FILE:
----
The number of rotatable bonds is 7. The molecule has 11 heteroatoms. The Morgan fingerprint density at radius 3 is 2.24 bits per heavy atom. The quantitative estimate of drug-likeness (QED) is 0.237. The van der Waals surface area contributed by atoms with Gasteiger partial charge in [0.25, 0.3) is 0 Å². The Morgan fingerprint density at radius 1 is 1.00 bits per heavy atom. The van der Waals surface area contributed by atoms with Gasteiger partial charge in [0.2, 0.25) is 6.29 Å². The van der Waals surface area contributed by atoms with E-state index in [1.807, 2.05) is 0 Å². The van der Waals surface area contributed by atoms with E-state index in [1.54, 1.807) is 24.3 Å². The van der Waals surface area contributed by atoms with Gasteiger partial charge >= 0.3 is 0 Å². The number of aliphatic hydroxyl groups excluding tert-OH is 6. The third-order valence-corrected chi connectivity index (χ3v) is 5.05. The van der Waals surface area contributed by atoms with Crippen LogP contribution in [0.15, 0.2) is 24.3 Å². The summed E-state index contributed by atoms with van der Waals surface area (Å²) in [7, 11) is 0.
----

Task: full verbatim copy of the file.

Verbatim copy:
The number of rotatable bonds is 7. The molecule has 11 heteroatoms. The Morgan fingerprint density at radius 3 is 2.24 bits per heavy atom. The quantitative estimate of drug-likeness (QED) is 0.237. The van der Waals surface area contributed by atoms with Gasteiger partial charge in [0.25, 0.3) is 0 Å². The Morgan fingerprint density at radius 1 is 1.00 bits per heavy atom. The van der Waals surface area contributed by atoms with Gasteiger partial charge in [0.2, 0.25) is 6.29 Å². The van der Waals surface area contributed by atoms with E-state index in [1.807, 2.05) is 0 Å². The van der Waals surface area contributed by atoms with E-state index in [1.54, 1.807) is 24.3 Å². The van der Waals surface area contributed by atoms with Gasteiger partial charge >= 0.3 is 0 Å². The number of aliphatic hydroxyl groups excluding tert-OH is 6. The third-order valence-corrected chi connectivity index (χ3v) is 5.05. The van der Waals surface area contributed by atoms with Crippen LogP contribution in [0.15, 0.2) is 24.3 Å². The summed E-state index contributed by atoms with van der Waals surface area (Å²) in [7, 11) is 0.